The downside of office investing is the sign-on costs. To encourage tenants to sign a long-term lease, office owners often need to offer incentives, which can take the form of a period of free rent, allowances for fitouts, air-conditioning reconfiguration and internet services.

Incentives are a result of you needing to compete hard to secure a tenant, as they usually have a lot of options open to them, especially in the CBD. This sector of the market was hit hardest by the pandemic as businesses chose flexible work-at-home arrangements to protect their employees from the virus. However, offices in suburban areas tended to perform better as social distancing requirements had less impact on smaller office blocks that were less dependent on lifts and less affected by public transport constraints.

Office leases, like retail, generally vary from 12 months to 10 years, but most sit in the two- to five-year range.

Boarding houses

A boarding house is defined as a house in which individual rooms are let out to short-term tenants, who share common areas such as kitchens, living rooms and often bathrooms.

This classification does not include backpacker accommodation, group homes, hotels or motels, seniors' housing or serviced apartments. Given the multi-income nature of the investment, boarding houses can offer a comfortable transition for residential investors seeking cash flow returns on a commercial scale.

Keep in mind that this type of investment requires extensive and constant management owing to the transient nature of the tenant population. While the returns may look good on paper, they can be severely diminished by the extra maintenance, management costs and vacancy issues. Other types of commercial property will typically generate better returns than a boarding house.

Boarding house leases generally vary from one to 12 months, but average around six months.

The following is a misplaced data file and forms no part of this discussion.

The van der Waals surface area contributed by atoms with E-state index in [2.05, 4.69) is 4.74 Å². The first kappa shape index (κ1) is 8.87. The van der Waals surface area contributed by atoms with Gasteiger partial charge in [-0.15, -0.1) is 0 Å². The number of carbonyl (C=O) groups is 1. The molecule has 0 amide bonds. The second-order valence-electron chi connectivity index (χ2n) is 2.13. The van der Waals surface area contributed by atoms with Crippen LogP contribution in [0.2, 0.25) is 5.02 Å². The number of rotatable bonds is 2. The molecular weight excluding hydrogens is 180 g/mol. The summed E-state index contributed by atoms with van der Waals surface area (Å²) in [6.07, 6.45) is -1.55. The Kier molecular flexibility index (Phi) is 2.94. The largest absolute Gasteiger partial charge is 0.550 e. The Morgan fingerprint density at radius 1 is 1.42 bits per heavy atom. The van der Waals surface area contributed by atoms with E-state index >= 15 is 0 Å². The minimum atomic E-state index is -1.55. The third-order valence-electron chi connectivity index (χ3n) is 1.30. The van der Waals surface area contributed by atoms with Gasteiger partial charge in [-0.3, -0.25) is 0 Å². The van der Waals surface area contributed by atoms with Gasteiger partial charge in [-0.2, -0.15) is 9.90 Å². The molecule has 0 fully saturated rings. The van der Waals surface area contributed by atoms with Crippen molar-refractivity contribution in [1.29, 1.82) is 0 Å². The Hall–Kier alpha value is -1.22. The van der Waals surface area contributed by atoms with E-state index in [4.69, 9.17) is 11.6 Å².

Unit blocks

A block of more than four units on one title can be classed as a commercial property. For years, banks have treated blocks of four or more units on one title as qualifying for a commercial loan, which increases the minimum deposit to about 30%. The yields are higher than for standard single-occupancy residential properties, given the multiple incomes involved.

As with boarding houses, you will need to account for extra management and maintenance costs. A big difference, though, is that the units are fully self-contained, so they tend to attract longer-term tenants.

Unit blocks can often allow value-add plays such as strata titling, which involves changing the ownership structure of the building so you can turn a single title into a title on each unit. This means you can sell off the units individually, potentially at a higher per-square-metre rate.

Unit leases, like most standard residential agreements, are generally six or 12 months.

Land

Land zoned for commercial property typically falls into three categories: brownfield, which is land once zoned for industrial use and may be impaired; infill, which is land that has been developed but is now vacant; and greenfield, which is completely undeveloped land.

Land can be a useful investment if you are an owner-occupier looking to build premises for your business, mainly because you can build to your own specs, laying out everything exactly as you wish.

In most cases there will be no holding income on vacant land, which rules it out for most investors. However, there are many examples where vacant land can be leased.

For example, if you own land near a port, a logistics company may lease it to store shipping containers. In that case, rent will be payable, but at a lower rate per square metre than if it had a secure building.

Large-format retail properties

This sector is typically represented by homemaker-type tenants as well as tenants previously represented in traditional department stores. Large-format retail now comprises a whopping 35% of all retail floor space. Many of these properties are freestanding or part of a larger complex.

With this type of asset, you can expect long leases - three to 10 years in most cases - and tenants are very "sticky" once they are established. Prices start from around $2million for standalone retail stores selling products such as furniture, floor coverings and other homemaker-type goods. Complexes are generally purchased by institutional investors, as prices are often more than $20million.

Special purpose

Most other types of commercial property fall into the special purpose category.

This includes such things as car washes, self-storage buildings, theme parks, nursing homes, churches and marinas.

One of the most well-known special purpose properties is service stations. These are classed as special purpose as they have a single use.

Leases can be from five to 15 years and yields can be relatively favourable, too. However, there are many things to consider before jumping into a fuel station asset, such as contamination and equipment maintenance. The key here is to know exactly what you are purchasing.

Mixed-use properties